- Service level is available directly from IVR (routing system) or workforce management system (WFMS) reports.

5- Forecast Accuracy

If you don't have an accurate prediction of the workload coming your way, it's almost impossible to run an effective and efficient center. Forecasting the workload accurately is a high-leverage activity that is fundamental to managing a call center effectively.

6- Schedule adherence

- Having the right number of properly skilled people in place at the right times is another important enabler to everything else we're trying to accomplish.
- Many organizations also track average handle time - which is essential for forecasting, and for gauging the impact of process improvements and relative efficiency.
- Keeping an eye on the maximum strategic value, remembering that each person in the call center, whatever his or her role, has an impact on overall results. It is essential that the nature of call center objectives and responsibilities be understood at all levels.

Finally, we'll need to make sure measures don't become an end to themselves. It's often said that "what gets measured gets done," but I believe that's an over-simplification. Many organizations measure lots of things, yet not make sustained improvements in those areas. I am convinced that it's a matter of not only measuring the right things, but also focusing on them, working on them, building a culture that understands and contributes to them, building processes and ensuring that day-to-day activities and decisions support them.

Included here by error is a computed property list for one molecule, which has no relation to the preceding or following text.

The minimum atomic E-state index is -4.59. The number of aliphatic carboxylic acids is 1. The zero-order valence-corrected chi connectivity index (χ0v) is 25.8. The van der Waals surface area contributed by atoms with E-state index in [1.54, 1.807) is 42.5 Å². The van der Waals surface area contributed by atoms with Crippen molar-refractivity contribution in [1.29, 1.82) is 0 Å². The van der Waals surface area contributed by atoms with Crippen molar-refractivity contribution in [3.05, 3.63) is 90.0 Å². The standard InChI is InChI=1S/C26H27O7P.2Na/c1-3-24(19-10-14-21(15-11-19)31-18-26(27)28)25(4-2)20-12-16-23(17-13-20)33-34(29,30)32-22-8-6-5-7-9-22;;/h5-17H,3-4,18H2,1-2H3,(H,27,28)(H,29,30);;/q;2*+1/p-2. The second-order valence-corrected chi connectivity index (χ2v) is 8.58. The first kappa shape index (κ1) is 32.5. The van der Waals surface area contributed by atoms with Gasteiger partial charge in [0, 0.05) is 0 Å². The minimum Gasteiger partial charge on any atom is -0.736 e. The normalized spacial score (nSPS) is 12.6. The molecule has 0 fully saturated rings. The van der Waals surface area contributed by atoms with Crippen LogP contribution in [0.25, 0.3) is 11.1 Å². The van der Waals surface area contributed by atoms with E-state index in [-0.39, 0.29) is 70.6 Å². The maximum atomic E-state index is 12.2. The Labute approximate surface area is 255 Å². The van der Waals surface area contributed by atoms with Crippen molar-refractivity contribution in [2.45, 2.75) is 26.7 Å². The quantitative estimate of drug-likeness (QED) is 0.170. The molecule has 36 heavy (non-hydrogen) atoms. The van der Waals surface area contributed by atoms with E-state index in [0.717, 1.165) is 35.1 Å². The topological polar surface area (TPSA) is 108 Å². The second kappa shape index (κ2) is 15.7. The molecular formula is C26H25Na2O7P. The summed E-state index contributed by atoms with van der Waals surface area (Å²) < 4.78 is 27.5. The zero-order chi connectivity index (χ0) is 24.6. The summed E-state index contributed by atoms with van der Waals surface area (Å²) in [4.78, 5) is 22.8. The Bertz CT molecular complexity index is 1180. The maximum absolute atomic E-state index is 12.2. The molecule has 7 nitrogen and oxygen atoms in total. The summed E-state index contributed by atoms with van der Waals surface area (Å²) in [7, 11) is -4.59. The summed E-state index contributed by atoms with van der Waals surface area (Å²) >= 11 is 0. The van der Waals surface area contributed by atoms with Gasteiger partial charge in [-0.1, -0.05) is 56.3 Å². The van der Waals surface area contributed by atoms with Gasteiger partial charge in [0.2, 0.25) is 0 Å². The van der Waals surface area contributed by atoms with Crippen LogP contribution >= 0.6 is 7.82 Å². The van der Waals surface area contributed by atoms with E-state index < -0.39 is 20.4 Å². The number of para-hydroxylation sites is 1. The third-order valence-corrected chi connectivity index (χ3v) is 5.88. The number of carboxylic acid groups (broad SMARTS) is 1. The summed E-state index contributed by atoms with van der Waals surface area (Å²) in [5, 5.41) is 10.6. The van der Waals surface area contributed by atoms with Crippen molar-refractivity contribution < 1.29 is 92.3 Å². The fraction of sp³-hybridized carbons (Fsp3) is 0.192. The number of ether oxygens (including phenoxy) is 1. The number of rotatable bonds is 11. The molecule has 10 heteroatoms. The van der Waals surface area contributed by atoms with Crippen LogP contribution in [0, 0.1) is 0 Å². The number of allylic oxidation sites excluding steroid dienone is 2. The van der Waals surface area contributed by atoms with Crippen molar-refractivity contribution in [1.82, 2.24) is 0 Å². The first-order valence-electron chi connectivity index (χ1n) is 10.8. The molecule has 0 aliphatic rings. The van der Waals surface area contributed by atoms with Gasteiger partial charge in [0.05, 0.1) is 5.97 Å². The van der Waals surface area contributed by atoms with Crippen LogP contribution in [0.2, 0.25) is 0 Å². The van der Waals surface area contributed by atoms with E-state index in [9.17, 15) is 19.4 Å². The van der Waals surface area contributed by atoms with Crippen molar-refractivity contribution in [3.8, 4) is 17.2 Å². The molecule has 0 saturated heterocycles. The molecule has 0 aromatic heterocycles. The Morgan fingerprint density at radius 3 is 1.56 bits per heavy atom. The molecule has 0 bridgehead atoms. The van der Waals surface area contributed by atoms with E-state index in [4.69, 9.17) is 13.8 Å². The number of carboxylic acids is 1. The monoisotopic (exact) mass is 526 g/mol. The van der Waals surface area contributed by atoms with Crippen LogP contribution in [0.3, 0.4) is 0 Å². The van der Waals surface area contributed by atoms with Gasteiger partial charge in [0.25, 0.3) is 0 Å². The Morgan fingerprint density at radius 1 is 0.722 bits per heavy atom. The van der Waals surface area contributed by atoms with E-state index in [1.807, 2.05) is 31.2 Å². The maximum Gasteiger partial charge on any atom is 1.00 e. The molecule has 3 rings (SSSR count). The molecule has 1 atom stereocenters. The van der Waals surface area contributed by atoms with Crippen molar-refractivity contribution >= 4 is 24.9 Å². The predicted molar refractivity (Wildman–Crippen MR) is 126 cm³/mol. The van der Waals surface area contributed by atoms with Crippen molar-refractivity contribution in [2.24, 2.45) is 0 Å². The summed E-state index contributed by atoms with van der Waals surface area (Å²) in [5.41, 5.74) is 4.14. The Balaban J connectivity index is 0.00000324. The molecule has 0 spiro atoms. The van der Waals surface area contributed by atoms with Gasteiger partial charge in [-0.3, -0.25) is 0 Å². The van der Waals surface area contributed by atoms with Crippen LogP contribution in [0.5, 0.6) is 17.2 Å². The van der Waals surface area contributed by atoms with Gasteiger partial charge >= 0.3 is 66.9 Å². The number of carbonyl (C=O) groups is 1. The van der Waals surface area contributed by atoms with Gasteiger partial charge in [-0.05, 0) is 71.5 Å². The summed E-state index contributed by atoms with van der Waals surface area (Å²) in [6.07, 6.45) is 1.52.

How to achieve these measures?

Measures can be achieved by managing the performance; the performance management cycle has 4 elements:

1- Setting goals & objectives

- The first element of the cycle is setting goals and objectives. This phase includes supervisor-employee meetings and discussions about the goals and objectives that will be measured during the review period.
- One of the most important parts of the performance management process is the communication of these goals and objectives. If the representative is a new employee, the goals and objectives are clear; the efforts are focused on the employee meeting goals to be effective at their new position.